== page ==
AM I the only one who feels a bit sorry for Noel King?
Once again the main debate after an Ireland game centres on what was said in the RTE studio, rather than anything that happened on the pitch.
This time King was up for discussion after he got snotty with reporter Tony O’Donoghue, who questioned whether Ireland would have been better served by orthodox wingers like James McClean and Aiden McGeady rather than playing Kevin Doyle and Anthony Stokes “out of position”.
King got arsey, suggested O’Donoghue hadn’t “done his homework” and that these two had played wide numerous times for their clubs.
Back around the analysis table, King was dismissed as immature, out of his depth and “a bully” by the panel, with Dunphy, predictably, leading the charge.
For as long as I can remember – a little over 30 years – Dunphy has been leading the charge against the Ireland manager despite the fact that the last one, Giovanni Trapattoni, he campaigned to get appointed.
And, the man he thinks should be the next full-time boss, Mick McCarthy, well … the Dunph was resolutely in favour of him getting sacked in 2002.
Dunphy would like to see himself as the defender of journalism by speaking up for O’Donoghue against the “bully” King. The reality is far removed from that picture.
O’Donoghue is accomplished enough to stand his own ground. And King is no bully. He’s an interim manager thrown into a situation that is far in advance of his experience. He has done a decent job I reckon.
Against Germany we lost 3-0 away, as opposed to 6-1 at home under Trap. We also created a few chances and actually tried to pass the football.
A 3-1 win last night was not a terrible result.
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His reaction to the questions afterwards was certainly undignified, but he is not a bully. I don’t think King was having a personal cut against O’Donoghue, more he was on the back foot because he was confronted by what he sees as the RTE machine.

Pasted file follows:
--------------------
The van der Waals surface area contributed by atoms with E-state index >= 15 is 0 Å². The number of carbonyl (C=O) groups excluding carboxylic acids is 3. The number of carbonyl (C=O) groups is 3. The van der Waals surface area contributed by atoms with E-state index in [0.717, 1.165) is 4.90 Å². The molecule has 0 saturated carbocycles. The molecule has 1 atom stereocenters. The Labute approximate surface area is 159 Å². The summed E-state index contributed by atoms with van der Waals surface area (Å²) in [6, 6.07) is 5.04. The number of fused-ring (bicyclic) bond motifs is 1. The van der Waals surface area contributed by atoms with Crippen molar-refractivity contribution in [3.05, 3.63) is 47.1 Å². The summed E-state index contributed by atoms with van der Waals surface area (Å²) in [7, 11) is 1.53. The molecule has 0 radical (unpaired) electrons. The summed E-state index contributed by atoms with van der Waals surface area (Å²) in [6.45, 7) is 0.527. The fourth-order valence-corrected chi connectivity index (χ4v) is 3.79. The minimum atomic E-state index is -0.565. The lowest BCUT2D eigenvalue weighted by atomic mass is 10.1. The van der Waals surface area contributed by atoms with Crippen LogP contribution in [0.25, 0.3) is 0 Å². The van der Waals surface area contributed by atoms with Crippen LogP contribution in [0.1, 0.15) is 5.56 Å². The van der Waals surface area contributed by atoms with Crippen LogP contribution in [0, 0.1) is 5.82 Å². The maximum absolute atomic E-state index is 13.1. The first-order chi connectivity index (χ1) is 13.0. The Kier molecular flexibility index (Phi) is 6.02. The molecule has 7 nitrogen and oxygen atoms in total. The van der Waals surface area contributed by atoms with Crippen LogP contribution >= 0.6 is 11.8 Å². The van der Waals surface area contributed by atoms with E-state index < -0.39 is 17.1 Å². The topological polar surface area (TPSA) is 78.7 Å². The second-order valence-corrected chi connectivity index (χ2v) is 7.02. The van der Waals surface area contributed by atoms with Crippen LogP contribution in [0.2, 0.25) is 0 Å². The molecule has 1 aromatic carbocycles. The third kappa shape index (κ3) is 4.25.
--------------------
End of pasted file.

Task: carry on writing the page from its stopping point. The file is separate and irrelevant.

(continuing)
Managers come and go, players too. The RTE panel, though, would survive an asteroid that wipes out the rest of humankind.
They have the right balance of gravitas and footballing genius masquerading as common sense (Giles), controversy (Dunphy) and dust-ups (Dunphy with Liam Brady) to ensure the ratings stay high, even when the games they cover would usually dictate otherwise.
This panel, which Bill O’Herlihy has prodded and guided shrewdly since the days of Haughey and Fitzgerald, has clout. Lots of people say they are “old-fashioned, irrelevant” etc but very few ignore them.
The prospect of Noel King bullying their station’s reporter is far-fetched. What we saw was little more than a defensive show of insolence against a more powerful force.
King is a long-time servant of the FAI, and knows better than most the reach the RTE grandees have. He knows how a manager’s achievements can quickly be forgotten as public opinion is turned by the Donnybrook perennials.
King had already had a full dose of “robust comment” on Friday night, when Dunphy (who apparently never got personal said we’d be as well off having a member of public picking the team).
He was wrong to lash back by calling the panel a “comedy show”. Again, that was ill-advised and petty, but you can see how Dunphy had touched a nerve.
Noel King is not some member of public who won the right to manage Ireland in the interim thanks to an X Factor-style vote.
Noel King is that frequently-maligned being: an Irish football man. He has been involved in the domestic game all his adult life, as a player or coach. Like Irish domestic football, he is rough around the edges, far from polished. But there’s a passion and earthiness to King which makes him endearing.
Anybody who has ever stood on the terraces at League of Ireland grounds or played the game as a kid will have met hundreds of people like King.
He’s the guy humping a bag of faded jerseys to the dressing room, the guy hunched in the rain at Tolka Park or Turners Cross. These men give their lives to a game that has nearly always been the poor cousin of Irish sports. And they do so with humour and stoicism.
Dunphy likes to speak on behalf of the “real football people” of Ireland; they are the constituency he assumes to represent when railing against whoever is Ireland’s manager of the day.
Well, King is somebody that constituency would certainly recognise as kin.
Everybody knew he wasn’t going to be the Ireland boss for long, but during his short stint he deserves to be treated seriously. This undignified row would not have happened if Dunphy had showed him just a minimum amount of respect.
And Dunphy would do well to remember that he’s not insulting an overpaid absentee foreign coach now. Robbie Keane summoned up Noel King succinctly.
“He’s one of our own.”